By al-Idrisi's time, Muslim astronomers had made great strides in methods of reckoning latitude. (Longitude remained a problem until the 17th century.) Arab geographers had corrected some of the errors of Ptolemy and other Greek scientists. The mathematician al-Khwarizmi reduced Ptolemy's estimate of the length of the Mediterranean Sea from 62 to 52 degrees; the Spanish Muslim astronomer al-Zarqali further adjusted the figure to the correct 42. Other Muslim scholars, like the Iraqi astronomer al-Battani and the Persian al-Biruni, composed tables giving the latitudes of leading cities.

Al-Idrisi himself gave three figures for the earth's circumference, without deciding among them: Eratosthenes' approximately correct estimate, a slightly smaller figure arrived at by Indian asronomers, and a still smaller number—though larger than Ptolemy's—which was apparently agreed on by Sicilian scholars.

Cartography, nevertheless, remained in a primitive state. Although Ptolemy had discussed several kinds of projection, the problem of flattening out the surface of a sphere so that it could be represented on a map was not solved until the 16th and 17th centuries—the Age of Exploration—and none too satisfactorily even then. The great geographer Gerardus Mercator commented, "If you wish to sail from one port to another, here is a chart . . . and if you follow it carefully you will certainly arrive at your port of destination . . . You may get there sooner or you may not get there as soon as you expected, but you will certainly get there." Al-Idrisi's silver disk, or "planisphere," was a form of projection considerably in advance of others of its time.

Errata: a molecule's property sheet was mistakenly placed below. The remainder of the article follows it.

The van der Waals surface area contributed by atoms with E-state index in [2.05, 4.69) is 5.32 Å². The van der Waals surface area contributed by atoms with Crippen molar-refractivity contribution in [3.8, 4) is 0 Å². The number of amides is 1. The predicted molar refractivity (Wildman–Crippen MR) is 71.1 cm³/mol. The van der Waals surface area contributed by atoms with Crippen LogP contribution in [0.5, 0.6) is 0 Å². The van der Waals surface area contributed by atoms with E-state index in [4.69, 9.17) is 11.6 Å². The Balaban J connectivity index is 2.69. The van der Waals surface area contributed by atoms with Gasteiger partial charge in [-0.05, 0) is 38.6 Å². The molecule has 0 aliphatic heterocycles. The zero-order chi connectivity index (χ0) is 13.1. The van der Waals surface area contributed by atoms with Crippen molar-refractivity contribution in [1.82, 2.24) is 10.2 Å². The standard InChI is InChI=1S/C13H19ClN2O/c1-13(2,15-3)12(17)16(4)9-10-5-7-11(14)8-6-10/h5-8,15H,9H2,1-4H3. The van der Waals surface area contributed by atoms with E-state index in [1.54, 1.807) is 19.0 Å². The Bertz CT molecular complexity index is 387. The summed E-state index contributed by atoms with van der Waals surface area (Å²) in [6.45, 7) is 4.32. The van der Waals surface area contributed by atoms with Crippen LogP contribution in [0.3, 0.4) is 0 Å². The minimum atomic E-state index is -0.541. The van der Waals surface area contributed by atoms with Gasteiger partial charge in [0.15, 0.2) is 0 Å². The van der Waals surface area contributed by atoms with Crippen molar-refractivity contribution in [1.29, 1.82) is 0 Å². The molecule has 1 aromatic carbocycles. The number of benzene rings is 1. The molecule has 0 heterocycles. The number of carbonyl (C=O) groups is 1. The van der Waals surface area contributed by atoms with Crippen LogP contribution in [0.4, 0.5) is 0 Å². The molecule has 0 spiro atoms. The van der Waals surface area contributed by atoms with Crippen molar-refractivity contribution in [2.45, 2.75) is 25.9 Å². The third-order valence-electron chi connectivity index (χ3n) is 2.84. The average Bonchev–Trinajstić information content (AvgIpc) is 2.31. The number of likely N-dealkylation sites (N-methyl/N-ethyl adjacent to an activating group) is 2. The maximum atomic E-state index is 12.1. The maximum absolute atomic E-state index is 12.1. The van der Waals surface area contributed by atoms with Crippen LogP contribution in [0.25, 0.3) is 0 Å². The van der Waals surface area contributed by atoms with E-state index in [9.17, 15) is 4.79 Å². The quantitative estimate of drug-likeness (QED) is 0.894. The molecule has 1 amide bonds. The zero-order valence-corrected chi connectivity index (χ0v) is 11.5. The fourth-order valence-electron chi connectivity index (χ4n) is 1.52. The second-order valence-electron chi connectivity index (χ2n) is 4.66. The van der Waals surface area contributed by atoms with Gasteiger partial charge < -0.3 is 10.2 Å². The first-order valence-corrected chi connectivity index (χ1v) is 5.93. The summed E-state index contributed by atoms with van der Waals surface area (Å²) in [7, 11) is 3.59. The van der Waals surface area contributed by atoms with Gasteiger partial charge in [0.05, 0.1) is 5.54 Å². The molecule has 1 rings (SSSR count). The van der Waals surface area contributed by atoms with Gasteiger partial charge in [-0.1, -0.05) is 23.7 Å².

On the disk, according to al-Idrisi's own account, were incised "by skillful workers'' lines marking the limits of the seven climates of the habitable world, arbitrary divisions established by Ptolemy running east and west and bounded by parallels of latitude, from the Arctic to the Equator. Below the Equator, an unexplored southern temperate zone was thought to be separated from the familiar northern one by an impassable area of deadly heat. Following the rough sketch prepared by al-Idrisi, the silversmiths transferred the outlines of countries, oceans, rivers, gulfs, peninsulas and islands to the planisphere.

To accompany the silver map, al-Idrisi prepared for Roger a book containing the information gathered by the geographers: Nuzhat al-Mushtaq fi Ikhtiraq al-Afaq (The Delight of One Who Wishes to Traverse the Regions of the World), or more simply, al-Kitab al-Rujari (Roger's Book). The text contained 71 part maps, a world map and 70 sectional itinerary maps, representing the seven climates each divided longitudinally into 10 sections.